He was an interesting tweeter, a charitable citizen, and a mediocre wide receiver. Now he’s a former 49er.

Yes, that’s the same Steve Smith who was a wide receiver for 16 NFL seasons. Since he retired and apparently became an NFL reporter who breaks stories, he’s not an option to replace Torrey. However, we’re seeing reports of several receivers the 49ers are considering, including two big players who passed the 1,000-yard mark (barely) last year: Terrelle Pryor and Kenny Britt.

On Pryor, the 49ers are among five teams reportedly interested, and one is Pittsburgh. If the Steelers — the best team at evaluating wide receiving talent in the entire league — are after him, the 49ers are probably on the right track.


And, from the looks of things, Torrey might not be the only receiver who’ll play for a different team next year.

Who knows, maybe Patton is tweeting about being “raised by dem old heads” (Anquan Boldin, Michael Crabtree, Frank Gore, Justin Smith, Patrick Willis and NaVorro Bowman, it would appear) for other reasons other than falling back on nostalgia after the team that drafted him broke up with him. But he’s an unrestricted free agent, and after a four-year run with the 49ers in which he picked up more personal fouls (four) than touchdowns (one), it’s probably safe to assume that the 49ers’ new regime told him some version of “thanks, but your services are no longer required.”


Patton actually had a better season than Smith — the former had 408 receiving yards compared to just 267 for the latter, who had the third-highest cap number ($9,475,000) on the team for 2017.

Many have been quick to defend Smith, saying the 49ers wasted his talents. The problem is he has only one talent defenses had to keep in mind, and that was running vertical routes. This talent was enhanced to a degree by the quarterback he played with in Baltimore, as Joe Flacco’s only elite (sorry, I had to) quality is his ability to throw deep passes. Smith didn’t play with great throwers in his two years with the 49ers, but he didn’t help matters with his play either.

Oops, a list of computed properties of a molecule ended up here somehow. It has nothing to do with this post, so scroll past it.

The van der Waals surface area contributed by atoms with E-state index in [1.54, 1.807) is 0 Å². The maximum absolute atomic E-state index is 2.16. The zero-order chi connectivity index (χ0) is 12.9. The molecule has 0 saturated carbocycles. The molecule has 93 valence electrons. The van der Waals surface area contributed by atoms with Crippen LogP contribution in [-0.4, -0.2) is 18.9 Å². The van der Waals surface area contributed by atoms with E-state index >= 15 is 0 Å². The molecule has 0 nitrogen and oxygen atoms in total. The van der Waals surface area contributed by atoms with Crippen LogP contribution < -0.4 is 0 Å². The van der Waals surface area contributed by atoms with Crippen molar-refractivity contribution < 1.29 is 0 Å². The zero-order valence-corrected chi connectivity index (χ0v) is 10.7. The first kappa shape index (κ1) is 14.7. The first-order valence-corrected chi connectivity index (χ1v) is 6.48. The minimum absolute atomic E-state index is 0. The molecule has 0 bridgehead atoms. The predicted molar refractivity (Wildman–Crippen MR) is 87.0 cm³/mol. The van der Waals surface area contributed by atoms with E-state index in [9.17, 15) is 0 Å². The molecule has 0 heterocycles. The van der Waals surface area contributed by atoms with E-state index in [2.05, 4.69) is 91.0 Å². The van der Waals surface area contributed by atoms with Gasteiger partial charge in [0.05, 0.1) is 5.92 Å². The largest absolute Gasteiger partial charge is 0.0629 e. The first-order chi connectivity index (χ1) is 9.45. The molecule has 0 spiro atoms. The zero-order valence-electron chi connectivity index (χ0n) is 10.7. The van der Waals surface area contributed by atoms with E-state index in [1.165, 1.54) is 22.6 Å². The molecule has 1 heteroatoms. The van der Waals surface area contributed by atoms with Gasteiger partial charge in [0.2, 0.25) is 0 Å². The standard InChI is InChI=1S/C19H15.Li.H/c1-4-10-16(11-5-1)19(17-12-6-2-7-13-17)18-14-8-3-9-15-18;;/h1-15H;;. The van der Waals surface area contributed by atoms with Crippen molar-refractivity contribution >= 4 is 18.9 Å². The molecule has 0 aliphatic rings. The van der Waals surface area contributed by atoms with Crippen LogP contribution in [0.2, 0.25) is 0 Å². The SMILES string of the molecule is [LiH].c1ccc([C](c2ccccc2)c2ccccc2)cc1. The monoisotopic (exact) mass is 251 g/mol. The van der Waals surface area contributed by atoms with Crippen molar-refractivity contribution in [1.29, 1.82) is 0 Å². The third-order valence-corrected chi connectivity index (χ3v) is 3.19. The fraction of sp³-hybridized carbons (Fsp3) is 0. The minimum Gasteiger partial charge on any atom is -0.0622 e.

Smith was ranked 114th out of 115 qualified wideouts by Pro Football Focus. He didn’t play at maximum effort on numerous occasions (this was even easier to see when you compared his sometimes lethargic route-running to Jeremy Kerley, who busted his ass throughout the year and was recently rewarded with a three-year, $10.5 million contract by the 49ers). His body language was awful at times. He wasn’t an effective blocker. He didn’t do much across the middle. But mostly, he was paid like a No. 1 receiver and never performed like one.

Was the quarterbacking poor? Absolutely. Was the coaching poor? And how! But he was outplayed by a 35-year-old Boldin in 2015, back when people started wondering when they would utilize Smith correctly. Then his production fell off a cliff last season, and this decision was probably pretty easy for Kyle Shanahan and John Lynch as a result.

With Smith and likely Patton gone, the 49ers have some more work to do to fill out the roster. Shanahan said that when it comes to receivers, the 49ers want to “add as many as we can.” The draft is an option, but the better free agent pass-catchers are going to want to know who’ll be throwing the ball. Whether the plan is to trade for Kirk Cousins or Jimmy Garoppolo, or sign a free agent or two, the 49ers should probably act quickly.

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